The author I’m thinking usually writes stories that take place on on the coast of North Carolina, they feature a guy and a girl, some type of letter (that was somehow lost). Someone (guy or girl) is named Dakota or something equally androgynously over used in the early-to-mid 2000s.
Have you guessed? Keep reading for the answer.
Answer: (I seriously hope you were able to figure it out).
Sorry Mr. Sparks, but your stories are falling flat. The Notebook and a few others were good, but enough already.
Obviously people love his books, but a lot of people also struggle with reading different types of books, so Sparks’ books make tons of money because people want to read about Dakota losing a letter a million different times. It’s soothing and comforting ( I get it) and occasionally that’s needed. But it’s also freaking boring. So leave coastal North Carolina and try something new.
Try Chris Bohaljian. His writing style flows and has just enough of an edge to keep you wondering without being a cheesy thriller.
The Red Lotus comes out in March of this year. I was able to read an ARC, courtesy of Netgalley (which I can’t speak highly enough about). This story is about Alexis, who is an ER doctor who ends up meeting Austin in a hospital ER. Austin, who also works in the same hospital, but different department(they had never met) is the victim of a minor gunshot wound received in a bar one evening.
Later on the two begin dating and several months after take a trip to Vietnam together. Once arriving in Vietnam, the two met up with a cycling group to do various long rides together. Austin, an avid and experienced cyclist, had always wanted to visit and ride in the area where his father and uncle served in the Vietnam war. Although the group normally rode in pairs of two or more, Austin wanted to ride alone the day he went to visit the sites of his family served in.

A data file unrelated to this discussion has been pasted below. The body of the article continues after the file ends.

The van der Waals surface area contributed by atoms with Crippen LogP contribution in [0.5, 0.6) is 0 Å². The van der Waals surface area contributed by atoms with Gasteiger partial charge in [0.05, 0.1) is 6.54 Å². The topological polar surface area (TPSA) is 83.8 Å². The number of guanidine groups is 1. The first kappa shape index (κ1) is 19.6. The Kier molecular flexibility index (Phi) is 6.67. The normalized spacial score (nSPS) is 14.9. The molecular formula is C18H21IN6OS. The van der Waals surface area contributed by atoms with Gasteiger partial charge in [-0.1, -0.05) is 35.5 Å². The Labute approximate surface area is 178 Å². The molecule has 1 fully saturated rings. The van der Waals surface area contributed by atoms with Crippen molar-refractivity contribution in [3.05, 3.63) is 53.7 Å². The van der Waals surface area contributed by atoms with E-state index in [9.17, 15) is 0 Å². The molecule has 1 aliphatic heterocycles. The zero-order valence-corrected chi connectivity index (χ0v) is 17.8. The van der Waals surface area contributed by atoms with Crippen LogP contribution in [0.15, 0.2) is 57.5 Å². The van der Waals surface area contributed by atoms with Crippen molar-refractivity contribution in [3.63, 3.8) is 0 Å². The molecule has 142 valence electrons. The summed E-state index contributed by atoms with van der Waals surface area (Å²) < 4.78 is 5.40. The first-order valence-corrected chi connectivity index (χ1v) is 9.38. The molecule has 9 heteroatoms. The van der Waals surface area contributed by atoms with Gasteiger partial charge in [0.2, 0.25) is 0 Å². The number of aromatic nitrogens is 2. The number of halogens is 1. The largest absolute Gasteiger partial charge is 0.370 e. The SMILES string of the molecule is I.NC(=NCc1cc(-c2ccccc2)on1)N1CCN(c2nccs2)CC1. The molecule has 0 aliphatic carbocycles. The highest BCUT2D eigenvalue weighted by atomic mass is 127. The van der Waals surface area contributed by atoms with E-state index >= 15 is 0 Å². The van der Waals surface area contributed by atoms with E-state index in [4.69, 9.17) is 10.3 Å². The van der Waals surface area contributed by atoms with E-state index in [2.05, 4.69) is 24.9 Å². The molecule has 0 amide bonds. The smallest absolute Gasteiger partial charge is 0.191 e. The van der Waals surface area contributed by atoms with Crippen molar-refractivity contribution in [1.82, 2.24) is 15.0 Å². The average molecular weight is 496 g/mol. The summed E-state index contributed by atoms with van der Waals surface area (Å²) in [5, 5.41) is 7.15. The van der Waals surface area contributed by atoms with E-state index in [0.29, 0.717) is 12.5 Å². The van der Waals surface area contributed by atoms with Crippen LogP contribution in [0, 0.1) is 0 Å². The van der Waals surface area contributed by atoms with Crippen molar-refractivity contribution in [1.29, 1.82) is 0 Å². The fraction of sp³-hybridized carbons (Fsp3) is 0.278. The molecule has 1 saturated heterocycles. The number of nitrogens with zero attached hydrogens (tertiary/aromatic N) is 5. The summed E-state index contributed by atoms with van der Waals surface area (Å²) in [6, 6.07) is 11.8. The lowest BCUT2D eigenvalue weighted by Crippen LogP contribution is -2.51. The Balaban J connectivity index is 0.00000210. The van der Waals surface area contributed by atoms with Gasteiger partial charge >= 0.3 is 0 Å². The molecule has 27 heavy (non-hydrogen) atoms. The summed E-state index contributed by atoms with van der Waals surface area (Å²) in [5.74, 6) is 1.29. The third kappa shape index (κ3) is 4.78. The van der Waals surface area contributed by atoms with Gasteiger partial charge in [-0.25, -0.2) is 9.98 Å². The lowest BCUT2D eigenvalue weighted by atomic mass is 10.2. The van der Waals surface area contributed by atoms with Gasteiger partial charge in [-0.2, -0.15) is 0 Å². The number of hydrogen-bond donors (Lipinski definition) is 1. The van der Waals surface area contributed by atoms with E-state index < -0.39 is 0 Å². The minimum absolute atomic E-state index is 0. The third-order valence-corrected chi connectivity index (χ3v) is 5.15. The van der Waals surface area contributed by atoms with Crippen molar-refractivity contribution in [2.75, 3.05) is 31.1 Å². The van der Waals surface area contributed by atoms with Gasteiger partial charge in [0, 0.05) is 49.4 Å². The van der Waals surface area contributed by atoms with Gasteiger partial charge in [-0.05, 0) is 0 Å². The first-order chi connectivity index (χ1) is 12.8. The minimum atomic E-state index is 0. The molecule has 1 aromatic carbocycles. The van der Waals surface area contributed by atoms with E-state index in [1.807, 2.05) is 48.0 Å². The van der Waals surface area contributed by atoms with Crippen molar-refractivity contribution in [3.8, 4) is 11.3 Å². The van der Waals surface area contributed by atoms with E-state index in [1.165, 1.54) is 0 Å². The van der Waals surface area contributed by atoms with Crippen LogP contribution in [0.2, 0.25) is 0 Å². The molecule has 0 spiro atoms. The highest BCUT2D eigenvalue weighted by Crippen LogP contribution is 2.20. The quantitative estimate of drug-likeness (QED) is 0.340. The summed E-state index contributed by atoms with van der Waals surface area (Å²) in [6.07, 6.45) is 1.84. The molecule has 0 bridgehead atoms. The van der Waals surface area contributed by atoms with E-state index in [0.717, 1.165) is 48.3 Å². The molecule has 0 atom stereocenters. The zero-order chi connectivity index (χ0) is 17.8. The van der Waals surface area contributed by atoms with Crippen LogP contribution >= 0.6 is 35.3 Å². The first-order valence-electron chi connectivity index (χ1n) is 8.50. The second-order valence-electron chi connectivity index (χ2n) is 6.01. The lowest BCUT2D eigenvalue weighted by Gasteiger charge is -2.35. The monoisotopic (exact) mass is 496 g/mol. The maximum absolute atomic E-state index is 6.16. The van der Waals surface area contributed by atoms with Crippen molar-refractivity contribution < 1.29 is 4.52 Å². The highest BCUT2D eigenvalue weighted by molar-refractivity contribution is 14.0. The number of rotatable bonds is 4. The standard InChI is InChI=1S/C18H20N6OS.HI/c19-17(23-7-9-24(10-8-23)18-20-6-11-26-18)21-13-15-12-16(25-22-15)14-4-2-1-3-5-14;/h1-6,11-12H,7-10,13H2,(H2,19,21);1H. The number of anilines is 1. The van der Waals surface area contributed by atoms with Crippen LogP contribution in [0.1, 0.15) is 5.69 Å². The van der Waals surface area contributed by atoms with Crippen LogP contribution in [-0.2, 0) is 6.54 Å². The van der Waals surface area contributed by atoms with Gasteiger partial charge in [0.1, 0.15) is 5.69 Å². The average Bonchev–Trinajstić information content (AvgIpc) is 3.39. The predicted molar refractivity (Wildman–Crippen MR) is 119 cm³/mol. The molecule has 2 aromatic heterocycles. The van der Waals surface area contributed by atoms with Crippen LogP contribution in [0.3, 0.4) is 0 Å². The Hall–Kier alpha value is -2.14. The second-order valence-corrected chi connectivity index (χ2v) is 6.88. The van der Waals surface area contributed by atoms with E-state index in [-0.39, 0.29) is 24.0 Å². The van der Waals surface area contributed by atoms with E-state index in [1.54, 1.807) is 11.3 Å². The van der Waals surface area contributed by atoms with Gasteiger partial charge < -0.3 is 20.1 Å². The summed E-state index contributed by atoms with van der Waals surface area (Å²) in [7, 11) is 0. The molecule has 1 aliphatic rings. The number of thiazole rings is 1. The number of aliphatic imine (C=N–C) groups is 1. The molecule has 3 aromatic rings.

Time goes by during his ride and Austin doesn’t return. Alexis begins to get worried and starts a search. Something of Austin’s is found in the area where he was to be riding and people start really thinking something has gone wrong.
Once again, Chris Bohaljian has written a riveting story. What is the price of life and who sets this price? Go check this book out.
Others by Chris Bohaljian that I love are:
Midwives, The Guest Room, Secrets of Eden, The Flight Attendant,and The Sleepwalker.
One more thing.
It’s always fun to share a good thing and in this case, a great thing. Above I mentioned that I received an ARC (advanced review copy) from Netgalley. These are free digital editions of up and coming books.
I wrote a detailed blog post last summer about how to get started with Netgalley. If you are interested in learning more, check it out:
I can’t recommend it enough.
On that note,
Have a great weekend and try something new.
“Everything about [chance] scares the bejesus out of so many people; it’s the this thing they try to avoid at all costs. Don’t travel to the Middle East these days – there’s a chance something could happen. Don’t get involved with that new fellow on Creamery Street – I hear a lot of mud was scraped off his floor after the divorce. Don’t have your baby at home – there’s a a chance something could go wrong. Don’t don’t don’t… Well, you can’t live your life like that! You can’t spend your entire life avoiding chance. It’s out there, it’s inescapable, it’s a part of the soul of the world. There are no sure things in this universe, and it’s absolutely ridiculous to try and live like there are!”
Chris Bohjalian, Midwives